Our Shipley Energy Commercial Solutions Team is excited to share with you the September Energy Market Update to keep you informed on trends, weather, and other factors impacting the energy market.
Energy markets at home and abroad have experienced their fair share of tumultuousness. In September, we saw several factors that contributed to the volatility. Here’s Will Muller, Sr. Business Development Manager, with a quick take on what has transpired this past month.
The October 2022 Nymex contract continued the trend of volatile, with a settlement price of $6.868/mmbtu–the lowest since July 2022. Trading ranged between the high $9’s to mid-$6’s throughout the month.
Other factors influencing trading is apprehension over energy supply heading into winter for much of the world, and particularly in Europe. The ongoing war between Russia and Ukraine has heightened these fears with natural gas supplies from Russia being cut and disrupted continuously.
Concerns over the state of the global economy and rampant inflation could also be responsible for recent sell offs at the Nymex.
Several factors impacting the natural gas markets currently:
With Nymex natural gas markets retreating down to some of the lowest levels since July 2022, now is a great opportunity to reach out to your account manager for a refresh of natural gas rates. Prices are lower all down the curve, so options anywhere from 6-36 months may now provide the opportunity to lock in.
Other options include Basis Only or Nymex Lock deals to separate the two elements of your natural gas price to look for potential value vs standard Fixed pricing. Ask your Account Manager for details.
October 2022 Natural Gas NYMEX Settlement Price: $6.868/mmbtu
Last month: September 2022 Natural Gas NYMEX Settlement Price: $9.353/mmbtu
Last year: October 2021 Natural Gas NYMEX Settlement Price: $5.841/mmbtu
Natural gas prices have recently come down from historic highs. The coming winter months are down to the high-$6 to low-$7 range, and most months after March 2023 are in the $4’s and $5’s.
As natural gas is the largest feedstock for electricity production, and most volatile in price, this activity has pulled electricity prices down as well.
The Calendar 2023 power price in PPL, which opened the month at $0.0920/kWh, hit its recent high of $0.0927/kWh on September 14, and is currently all the way down to $0.0779/kWh – a drop of 15.9%.
Colder-than-expected winter weather, increased domestic electricity and/or natural gas usage, decreased natural gas production, or faster-than-anticipated expansion of LNG exports are all points of risk – all would drive power prices up in a hurry.
Utility standard offers are being pulled up by the continued high prices, with increases of as much as 4 cents/kWh forecasted for several Ohio and Pennsylvania utilities.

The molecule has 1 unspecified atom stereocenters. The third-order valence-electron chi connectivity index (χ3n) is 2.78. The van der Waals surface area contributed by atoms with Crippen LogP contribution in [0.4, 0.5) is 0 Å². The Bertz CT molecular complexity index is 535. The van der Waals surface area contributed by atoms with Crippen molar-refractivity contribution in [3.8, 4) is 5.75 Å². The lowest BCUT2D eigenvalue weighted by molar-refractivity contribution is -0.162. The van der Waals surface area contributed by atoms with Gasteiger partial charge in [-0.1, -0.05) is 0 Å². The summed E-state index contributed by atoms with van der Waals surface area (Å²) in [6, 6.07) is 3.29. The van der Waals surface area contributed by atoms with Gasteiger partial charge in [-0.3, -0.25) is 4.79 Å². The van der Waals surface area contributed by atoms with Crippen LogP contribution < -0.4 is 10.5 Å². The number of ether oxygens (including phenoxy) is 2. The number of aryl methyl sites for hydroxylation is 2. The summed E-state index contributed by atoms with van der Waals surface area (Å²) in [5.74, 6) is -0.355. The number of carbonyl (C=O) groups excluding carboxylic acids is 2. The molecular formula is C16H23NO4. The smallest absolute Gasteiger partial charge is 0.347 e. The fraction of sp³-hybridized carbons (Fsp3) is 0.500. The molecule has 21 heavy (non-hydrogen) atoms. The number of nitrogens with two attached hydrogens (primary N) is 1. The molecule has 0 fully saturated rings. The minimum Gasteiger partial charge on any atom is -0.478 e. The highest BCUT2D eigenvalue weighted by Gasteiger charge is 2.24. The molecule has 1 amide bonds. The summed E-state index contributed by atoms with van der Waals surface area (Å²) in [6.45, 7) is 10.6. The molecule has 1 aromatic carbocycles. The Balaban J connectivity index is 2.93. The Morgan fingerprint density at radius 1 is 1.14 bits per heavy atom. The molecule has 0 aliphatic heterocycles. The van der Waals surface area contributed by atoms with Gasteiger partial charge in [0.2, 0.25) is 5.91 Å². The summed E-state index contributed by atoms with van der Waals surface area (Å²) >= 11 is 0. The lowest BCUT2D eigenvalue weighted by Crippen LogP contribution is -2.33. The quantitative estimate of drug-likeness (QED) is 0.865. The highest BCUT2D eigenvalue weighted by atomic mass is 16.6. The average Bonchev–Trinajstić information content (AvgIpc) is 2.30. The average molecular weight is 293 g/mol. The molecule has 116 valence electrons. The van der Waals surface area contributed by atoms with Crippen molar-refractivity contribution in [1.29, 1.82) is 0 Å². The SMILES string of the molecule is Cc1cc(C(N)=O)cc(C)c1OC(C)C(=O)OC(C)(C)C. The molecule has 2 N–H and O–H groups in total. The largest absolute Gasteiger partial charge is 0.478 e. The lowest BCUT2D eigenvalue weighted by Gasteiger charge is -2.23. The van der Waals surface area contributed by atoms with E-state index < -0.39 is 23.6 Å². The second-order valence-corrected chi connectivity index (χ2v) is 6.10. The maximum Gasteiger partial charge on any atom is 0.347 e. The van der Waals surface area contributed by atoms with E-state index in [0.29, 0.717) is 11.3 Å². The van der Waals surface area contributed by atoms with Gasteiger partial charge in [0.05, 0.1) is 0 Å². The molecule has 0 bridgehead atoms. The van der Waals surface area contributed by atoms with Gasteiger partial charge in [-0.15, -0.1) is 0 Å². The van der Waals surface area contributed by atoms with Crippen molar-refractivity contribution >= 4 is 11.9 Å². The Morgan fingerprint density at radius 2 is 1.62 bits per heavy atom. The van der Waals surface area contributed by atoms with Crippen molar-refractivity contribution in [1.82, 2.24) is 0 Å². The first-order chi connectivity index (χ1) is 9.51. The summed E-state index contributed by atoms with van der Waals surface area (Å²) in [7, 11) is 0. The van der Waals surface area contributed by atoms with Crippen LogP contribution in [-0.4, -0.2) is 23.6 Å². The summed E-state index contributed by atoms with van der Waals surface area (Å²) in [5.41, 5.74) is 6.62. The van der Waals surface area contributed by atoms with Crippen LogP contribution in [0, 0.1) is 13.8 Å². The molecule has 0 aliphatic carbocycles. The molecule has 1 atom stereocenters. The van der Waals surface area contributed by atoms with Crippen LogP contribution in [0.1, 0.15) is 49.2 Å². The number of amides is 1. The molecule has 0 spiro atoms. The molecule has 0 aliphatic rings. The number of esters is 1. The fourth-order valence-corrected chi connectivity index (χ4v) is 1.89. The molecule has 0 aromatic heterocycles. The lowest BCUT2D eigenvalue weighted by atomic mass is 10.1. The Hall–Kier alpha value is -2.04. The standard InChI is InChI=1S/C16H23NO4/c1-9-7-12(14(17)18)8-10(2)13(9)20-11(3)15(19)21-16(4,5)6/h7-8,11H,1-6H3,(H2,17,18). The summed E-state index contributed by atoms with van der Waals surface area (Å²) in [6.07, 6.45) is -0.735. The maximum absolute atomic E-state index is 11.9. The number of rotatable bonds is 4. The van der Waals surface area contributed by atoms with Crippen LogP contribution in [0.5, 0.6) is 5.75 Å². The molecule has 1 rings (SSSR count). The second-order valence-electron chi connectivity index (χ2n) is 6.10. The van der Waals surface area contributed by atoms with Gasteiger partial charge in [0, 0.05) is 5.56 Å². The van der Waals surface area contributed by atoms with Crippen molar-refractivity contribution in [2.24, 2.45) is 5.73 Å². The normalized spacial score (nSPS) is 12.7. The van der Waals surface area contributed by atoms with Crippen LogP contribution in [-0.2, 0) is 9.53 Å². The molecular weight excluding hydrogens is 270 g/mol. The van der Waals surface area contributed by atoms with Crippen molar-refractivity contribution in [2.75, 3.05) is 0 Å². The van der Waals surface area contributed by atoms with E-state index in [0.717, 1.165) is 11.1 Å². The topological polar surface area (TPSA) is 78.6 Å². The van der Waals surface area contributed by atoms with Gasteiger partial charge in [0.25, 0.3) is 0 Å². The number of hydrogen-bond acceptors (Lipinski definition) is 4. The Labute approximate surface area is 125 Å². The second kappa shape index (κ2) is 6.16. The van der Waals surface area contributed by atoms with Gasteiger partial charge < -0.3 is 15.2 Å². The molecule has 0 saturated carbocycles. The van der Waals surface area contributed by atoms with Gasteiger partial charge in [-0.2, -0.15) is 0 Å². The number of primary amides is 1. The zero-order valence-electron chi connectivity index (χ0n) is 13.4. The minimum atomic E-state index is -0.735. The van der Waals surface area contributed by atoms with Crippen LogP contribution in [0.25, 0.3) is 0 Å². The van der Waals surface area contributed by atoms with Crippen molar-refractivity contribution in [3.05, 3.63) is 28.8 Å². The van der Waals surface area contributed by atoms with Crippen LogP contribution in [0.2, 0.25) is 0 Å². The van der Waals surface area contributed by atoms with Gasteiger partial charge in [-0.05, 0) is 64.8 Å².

The only true bearish price factor that we have identified is the possibility of a recession – but with natural gas prices impacted by high levels of LNG exports, it would take a mild winter and a true worldwide recession to provide substantive price drops.
Increased natural gas usage for electricity generation has kept storage levels well below both last year and the 5-year average – cold weather raises fears about winter shortfalls and pushes US power prices up.
This is a prime buying opportunity – do not let your head hit the pillow tonight without making sure your electricity is hedged through 2024, at least. If you have lingering concerns about signing too early and missing out on a better price in the spring, opt for a 24-month contract to leave a blend-and-extend option available.
Energy buying in this market is not a “do-it-yourself” prospect – make sure you are getting expert advice from a trusted supplier or an advisor that will protect your best interests.
Pennsylvania, Northeast and Midwest regional distillate and gasoline supply disruptions continue to hamper cash markets. As the weather starts to turn cooler, the effect of very low distillate and gasoline stocks will be felt more quickly. We see this represented at the terminal rack level as overall futures prices continue to move lower, but rack basis widens and gets stronger.
U.S. distillate exports continue to be a risk as prices abroad are much higher, pulling diesel out of the U.S. If stocks get to threateningly low levels, Energy Secretary Jennifer Granholm may implement an export ban.
We continue to stress securing physical supplies with your account manager heading into cooler weather.
Disclaimer: The market update is intended solely for informational purposes only. Shipley Energy Company does not warrant or attest to its accuracy. All actions and judgments taken in response to this report are the recipient’s sole responsibility. Shipley Energy Company shall not be liable for any direct, indirect, incidental, consequential, special, or exemplary damages or lost profit resulting from these market updates.